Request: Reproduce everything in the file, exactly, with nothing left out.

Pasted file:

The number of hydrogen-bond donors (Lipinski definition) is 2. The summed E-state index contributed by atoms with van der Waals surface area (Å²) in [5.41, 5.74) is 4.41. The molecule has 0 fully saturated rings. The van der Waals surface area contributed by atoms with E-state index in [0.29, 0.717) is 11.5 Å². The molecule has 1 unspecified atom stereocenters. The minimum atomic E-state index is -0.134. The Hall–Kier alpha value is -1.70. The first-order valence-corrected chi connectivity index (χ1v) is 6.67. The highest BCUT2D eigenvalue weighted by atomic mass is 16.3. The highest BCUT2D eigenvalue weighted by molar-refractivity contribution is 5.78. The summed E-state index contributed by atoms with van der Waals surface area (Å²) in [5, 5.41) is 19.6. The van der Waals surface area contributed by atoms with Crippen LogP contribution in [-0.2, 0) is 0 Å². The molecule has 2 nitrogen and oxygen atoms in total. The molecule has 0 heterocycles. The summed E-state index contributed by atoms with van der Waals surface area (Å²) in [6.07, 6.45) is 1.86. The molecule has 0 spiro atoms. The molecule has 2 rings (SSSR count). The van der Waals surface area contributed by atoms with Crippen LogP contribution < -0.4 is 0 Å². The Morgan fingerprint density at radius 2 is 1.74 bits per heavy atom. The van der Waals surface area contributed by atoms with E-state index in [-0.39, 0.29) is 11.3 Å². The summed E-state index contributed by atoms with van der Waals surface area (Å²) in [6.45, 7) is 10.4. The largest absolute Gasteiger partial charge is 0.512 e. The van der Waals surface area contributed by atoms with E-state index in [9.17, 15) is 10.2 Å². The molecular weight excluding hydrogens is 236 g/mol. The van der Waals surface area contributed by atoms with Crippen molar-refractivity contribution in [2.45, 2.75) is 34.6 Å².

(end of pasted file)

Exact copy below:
The number of hydrogen-bond donors (Lipinski definition) is 2. The summed E-state index contributed by atoms with van der Waals surface area (Å²) in [5.41, 5.74) is 4.41. The molecule has 0 fully saturated rings. The van der Waals surface area contributed by atoms with E-state index in [0.29, 0.717) is 11.5 Å². The molecule has 1 unspecified atom stereocenters. The minimum atomic E-state index is -0.134. The Hall–Kier alpha value is -1.70. The first-order valence-corrected chi connectivity index (χ1v) is 6.67. The highest BCUT2D eigenvalue weighted by atomic mass is 16.3. The highest BCUT2D eigenvalue weighted by molar-refractivity contribution is 5.78. The summed E-state index contributed by atoms with van der Waals surface area (Å²) in [5, 5.41) is 19.6. The van der Waals surface area contributed by atoms with Crippen LogP contribution in [-0.2, 0) is 0 Å². The molecule has 2 nitrogen and oxygen atoms in total. The molecule has 0 heterocycles. The summed E-state index contributed by atoms with van der Waals surface area (Å²) in [6.07, 6.45) is 1.86. The molecule has 0 spiro atoms. The molecule has 2 rings (SSSR count). The van der Waals surface area contributed by atoms with Crippen LogP contribution < -0.4 is 0 Å². The Morgan fingerprint density at radius 2 is 1.74 bits per heavy atom. The van der Waals surface area contributed by atoms with E-state index in [-0.39, 0.29) is 11.3 Å². The summed E-state index contributed by atoms with van der Waals surface area (Å²) in [6.45, 7) is 10.4. The largest absolute Gasteiger partial charge is 0.512 e. The van der Waals surface area contributed by atoms with E-state index in [9.17, 15) is 10.2 Å². The molecular weight excluding hydrogens is 236 g/mol. The van der Waals surface area contributed by atoms with Crippen molar-refractivity contribution in [2.45, 2.75) is 34.6 Å².